SUBJECT: Ph.D. Dissertation Defense
BY: Mariah Schrum
TIME: Tuesday, February 28, 2023, 1:00 p.m.
PLACE: Kendeda (, 230
TITLE: Data-Driven Personalization Techniques to Account for Heterogeneity in Human-Machine Interaction
COMMITTEE: Matthew Gombolay, Chair (IC)
Sonia Chernova (IC)
Karen Feigh (AE)
Bill Smart (ME)
Ayanna Howard (ECE)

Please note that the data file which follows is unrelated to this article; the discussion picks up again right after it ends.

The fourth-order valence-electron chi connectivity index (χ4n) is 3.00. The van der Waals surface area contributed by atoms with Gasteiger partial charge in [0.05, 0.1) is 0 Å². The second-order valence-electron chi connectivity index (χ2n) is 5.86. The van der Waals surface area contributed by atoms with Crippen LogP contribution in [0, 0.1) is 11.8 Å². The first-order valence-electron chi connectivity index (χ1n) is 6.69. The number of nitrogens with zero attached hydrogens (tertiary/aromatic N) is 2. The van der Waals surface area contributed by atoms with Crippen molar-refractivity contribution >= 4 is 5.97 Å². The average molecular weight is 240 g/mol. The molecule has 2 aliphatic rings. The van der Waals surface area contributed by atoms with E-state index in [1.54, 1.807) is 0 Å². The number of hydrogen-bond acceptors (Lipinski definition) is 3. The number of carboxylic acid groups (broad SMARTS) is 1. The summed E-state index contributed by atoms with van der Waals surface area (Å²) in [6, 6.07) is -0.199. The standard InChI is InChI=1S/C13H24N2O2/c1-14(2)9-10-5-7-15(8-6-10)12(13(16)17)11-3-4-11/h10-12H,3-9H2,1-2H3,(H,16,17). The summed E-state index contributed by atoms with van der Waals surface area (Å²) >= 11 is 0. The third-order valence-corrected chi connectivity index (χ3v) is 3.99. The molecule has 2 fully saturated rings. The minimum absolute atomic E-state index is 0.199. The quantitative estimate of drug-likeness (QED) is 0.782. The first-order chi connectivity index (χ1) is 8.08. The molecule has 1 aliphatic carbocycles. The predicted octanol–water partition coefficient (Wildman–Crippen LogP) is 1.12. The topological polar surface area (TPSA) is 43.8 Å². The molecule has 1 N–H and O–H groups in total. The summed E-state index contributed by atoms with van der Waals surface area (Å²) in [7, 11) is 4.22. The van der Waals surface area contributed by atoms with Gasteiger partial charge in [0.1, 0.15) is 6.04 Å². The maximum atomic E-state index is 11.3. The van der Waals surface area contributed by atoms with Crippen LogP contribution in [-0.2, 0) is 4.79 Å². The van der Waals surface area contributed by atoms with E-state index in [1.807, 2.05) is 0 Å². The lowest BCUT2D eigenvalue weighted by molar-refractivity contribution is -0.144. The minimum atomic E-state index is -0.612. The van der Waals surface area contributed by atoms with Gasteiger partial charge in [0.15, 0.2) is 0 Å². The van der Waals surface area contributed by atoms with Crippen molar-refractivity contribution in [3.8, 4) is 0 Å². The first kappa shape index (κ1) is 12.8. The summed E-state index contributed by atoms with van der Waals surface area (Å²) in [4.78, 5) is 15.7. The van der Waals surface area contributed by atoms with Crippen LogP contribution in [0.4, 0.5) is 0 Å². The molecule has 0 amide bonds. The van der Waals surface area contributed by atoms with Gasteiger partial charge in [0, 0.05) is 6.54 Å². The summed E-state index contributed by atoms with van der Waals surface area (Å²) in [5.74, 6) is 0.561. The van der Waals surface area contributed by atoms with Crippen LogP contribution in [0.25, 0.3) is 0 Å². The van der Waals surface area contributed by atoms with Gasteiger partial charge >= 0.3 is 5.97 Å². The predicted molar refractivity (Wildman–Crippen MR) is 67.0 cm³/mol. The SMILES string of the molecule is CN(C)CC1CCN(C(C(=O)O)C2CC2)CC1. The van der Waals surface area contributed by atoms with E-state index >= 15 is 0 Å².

As robots and AI systems become more prevalent in every-day life, humans and machines will have to work closely together. Robotic devices will be used to support human health, service robots will operate alongside humans in homes, and autonomous vehicles will have to safely drive end-users to their destination. Yet, humans exhibit a high degree of heterogeneity which poses a challenge for robotic systems that are tasked with learning from and supporting humans. For example, in a medical setting, individual patients are likely to have different needs and varying biology that must be accounted for. Autonomous Vehicles (AVs) will have to learn about the differing preferences of end-users and adapt accordingly. Because of this human heterogeneity, one-size-fits-all algorithms will not suffice in many human-machine interaction scenarios. Instead, to effectively support humans, machines must be capable of recognizing individual desires, abilities, and characteristics and adapt to account for differences across individuals. This thesis focuses on the development of personalized algorithms that enable machines to better support and work with humans. Specifically, I aim to develop and research novel techniques for safely and efficiently supporting heterogeneous humans across various robotic domains. In this work, I develop data-driven, personalized frameworks in healthcare, learning from demonstration, and autonomous driving domains to account for heterogeneity amongst end-users.